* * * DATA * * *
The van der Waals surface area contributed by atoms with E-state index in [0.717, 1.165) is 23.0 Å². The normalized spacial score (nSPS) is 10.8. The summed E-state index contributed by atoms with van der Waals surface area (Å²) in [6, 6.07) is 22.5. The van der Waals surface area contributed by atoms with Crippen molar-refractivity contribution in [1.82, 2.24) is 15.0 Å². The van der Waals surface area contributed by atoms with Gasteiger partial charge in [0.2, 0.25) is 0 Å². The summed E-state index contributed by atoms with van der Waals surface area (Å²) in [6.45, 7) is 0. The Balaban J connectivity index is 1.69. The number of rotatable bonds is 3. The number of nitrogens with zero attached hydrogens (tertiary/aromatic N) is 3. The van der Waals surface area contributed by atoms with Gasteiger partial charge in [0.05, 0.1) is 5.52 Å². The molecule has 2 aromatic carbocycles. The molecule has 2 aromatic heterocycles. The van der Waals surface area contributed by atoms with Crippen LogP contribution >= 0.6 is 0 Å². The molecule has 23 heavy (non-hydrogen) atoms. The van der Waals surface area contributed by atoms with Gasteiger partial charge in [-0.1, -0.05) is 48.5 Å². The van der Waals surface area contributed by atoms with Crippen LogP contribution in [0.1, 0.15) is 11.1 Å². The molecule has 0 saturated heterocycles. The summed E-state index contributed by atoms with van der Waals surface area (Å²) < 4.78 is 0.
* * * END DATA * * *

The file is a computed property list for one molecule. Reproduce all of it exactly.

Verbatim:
The van der Waals surface area contributed by atoms with E-state index in [0.717, 1.165) is 23.0 Å². The normalized spacial score (nSPS) is 10.8. The summed E-state index contributed by atoms with van der Waals surface area (Å²) in [6, 6.07) is 22.5. The van der Waals surface area contributed by atoms with Crippen molar-refractivity contribution in [1.82, 2.24) is 15.0 Å². The van der Waals surface area contributed by atoms with Gasteiger partial charge in [0.2, 0.25) is 0 Å². The summed E-state index contributed by atoms with van der Waals surface area (Å²) in [6.45, 7) is 0. The Balaban J connectivity index is 1.69. The number of rotatable bonds is 3. The number of nitrogens with zero attached hydrogens (tertiary/aromatic N) is 3. The van der Waals surface area contributed by atoms with Gasteiger partial charge in [0.05, 0.1) is 5.52 Å². The molecule has 2 aromatic carbocycles. The molecule has 2 aromatic heterocycles. The van der Waals surface area contributed by atoms with Crippen LogP contribution >= 0.6 is 0 Å². The molecule has 23 heavy (non-hydrogen) atoms. The van der Waals surface area contributed by atoms with Gasteiger partial charge in [-0.1, -0.05) is 48.5 Å². The van der Waals surface area contributed by atoms with Crippen LogP contribution in [0.1, 0.15) is 11.1 Å². The molecule has 0 saturated heterocycles. The summed E-state index contributed by atoms with van der Waals surface area (Å²) < 4.78 is 0.